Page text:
While this is going on, Étienne falls for Maheu's daughter Catherine employed pushing carts in the mines, he is drawn into the relationship between her and her brutish lover Chaval, a prototype for the character of Buteau in Zola's novel La Terre. The complex tangle of the miners' lives is played out against a backdrop of severe poverty and oppression, as their working and living conditions continue to worsen throughout the novel. While the anarchist Souvarine preaches violent action, the miners and their families hold back, their poverty becoming more disastrous, until they are sparked into a ferocious riot, the violence of, described in explicit terms by Zola, as well as providing some of the novelist's best and most evocative crowd scenes; the rioters are confronted by police and the army that repress the revolt in a violent and unforgettable episode. Disillusioned, the miners go blaming Étienne for the failure of the strike; the ensuing drama and the long wait for rescue are among some of Zola's best scenes, the novel draws to a dramatic close.
Étienne is rescued and fired but he goes on to live in Paris with Pluchart. The title, Germinal, is drawn from the springtime seventh month of the French Revolutionary Calendar and is meant to evoke imagery of germination, new growth and fertility. Accordingly, Zola ends the novel on a note of hope and one that has provided inspiration to socialist and reformist causes of all kinds throughout the years since its first publication: "Beneath the blazing of the sun, in that morning of new growth, the countryside rang with song, as its belly swelled with a black and avenging army of men, germinating in its furrows, growing upwards in readiness for harvests to come, until one day soon their ripening would burst open the earth itself." By the time of his death, the novel had come to be recognized as his undisputed masterpiece. At his funeral crowds of workers gathered, cheering the cortège with shouts of "Germinal! Germinal!". Since the book has come to symbolize working class causes and to this day retains a special place in French mining-town folklore.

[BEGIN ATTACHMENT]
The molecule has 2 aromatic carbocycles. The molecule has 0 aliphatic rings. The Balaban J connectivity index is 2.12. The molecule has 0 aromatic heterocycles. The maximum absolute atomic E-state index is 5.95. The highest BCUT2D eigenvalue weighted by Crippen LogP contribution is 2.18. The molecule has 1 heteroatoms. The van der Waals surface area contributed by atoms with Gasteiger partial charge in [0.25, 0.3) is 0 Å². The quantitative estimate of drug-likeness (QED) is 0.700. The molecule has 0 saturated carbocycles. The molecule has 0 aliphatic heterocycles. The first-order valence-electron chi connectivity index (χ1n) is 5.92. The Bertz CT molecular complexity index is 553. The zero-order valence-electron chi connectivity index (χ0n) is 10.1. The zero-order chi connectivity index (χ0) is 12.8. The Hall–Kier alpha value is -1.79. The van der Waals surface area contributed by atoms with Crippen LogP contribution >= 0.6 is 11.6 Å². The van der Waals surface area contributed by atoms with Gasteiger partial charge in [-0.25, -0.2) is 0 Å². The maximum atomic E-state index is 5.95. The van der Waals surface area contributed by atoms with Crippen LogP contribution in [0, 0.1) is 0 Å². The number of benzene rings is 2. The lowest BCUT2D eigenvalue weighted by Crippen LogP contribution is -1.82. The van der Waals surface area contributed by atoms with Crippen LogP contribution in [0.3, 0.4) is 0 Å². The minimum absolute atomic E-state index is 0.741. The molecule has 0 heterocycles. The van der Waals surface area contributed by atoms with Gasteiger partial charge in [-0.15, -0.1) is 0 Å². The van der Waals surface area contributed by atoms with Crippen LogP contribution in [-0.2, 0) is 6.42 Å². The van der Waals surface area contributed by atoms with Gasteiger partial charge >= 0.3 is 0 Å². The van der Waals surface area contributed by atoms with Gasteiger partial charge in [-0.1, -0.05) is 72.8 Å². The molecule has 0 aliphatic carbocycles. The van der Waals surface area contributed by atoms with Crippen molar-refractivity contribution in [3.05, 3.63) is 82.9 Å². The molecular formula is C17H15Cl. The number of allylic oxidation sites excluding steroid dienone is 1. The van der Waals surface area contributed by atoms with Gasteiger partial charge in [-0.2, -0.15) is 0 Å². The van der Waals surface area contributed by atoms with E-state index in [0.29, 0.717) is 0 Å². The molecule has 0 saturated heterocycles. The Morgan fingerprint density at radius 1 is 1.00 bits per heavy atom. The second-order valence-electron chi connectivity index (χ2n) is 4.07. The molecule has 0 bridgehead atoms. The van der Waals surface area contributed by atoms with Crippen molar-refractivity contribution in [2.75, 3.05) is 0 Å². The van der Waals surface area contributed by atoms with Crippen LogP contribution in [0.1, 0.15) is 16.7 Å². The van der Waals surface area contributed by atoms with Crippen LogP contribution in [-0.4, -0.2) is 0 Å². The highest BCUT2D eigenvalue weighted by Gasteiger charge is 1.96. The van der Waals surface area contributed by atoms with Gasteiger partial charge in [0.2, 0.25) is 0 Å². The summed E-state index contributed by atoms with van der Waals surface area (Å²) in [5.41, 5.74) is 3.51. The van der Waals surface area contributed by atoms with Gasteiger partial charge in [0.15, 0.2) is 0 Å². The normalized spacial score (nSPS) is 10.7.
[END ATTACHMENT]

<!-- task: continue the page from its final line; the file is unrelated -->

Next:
Zola was always proud of Germinal and was always keen to defend its accuracy against accusations of hyperbole and exaggeration or of slander against the working classes. His research had been thorough the parts involving lengthy observational visits to northern French mining towns in 1884, such as witnessing the after-effects of a crippling miners' strike first-hand at Anzin or going down a working coal pit at Denain; the mine scenes are vivid and haunting as a result. A sensation upon original publication, it is now by far the best-selling of Zola's novels, both in
Departments of France
In the administrative divisions of France, the department is one of the three levels of government below the national level, between the administrative regions and the commune. Ninety-six departments are in metropolitan France, five are overseas departments, which are classified as regions. Departments are further subdivided into 334 arrondissements, themselves divided into cantons; each department is administered by an elected body called a departmental council. From 1800 to April 2015, these were called general councils; each council has a president. Their main areas of responsibility include the management of a number of social and welfare allowances, of junior high school buildings and technical staff, local roads and school and rural buses, a contribution to municipal infrastructures. Local services of the state administration are traditionally organised at departmental level, where the prefect represents the government; the departments were created in 1790 as a rational replacement of Ancien Régime provinces with a view to strengthen national unity.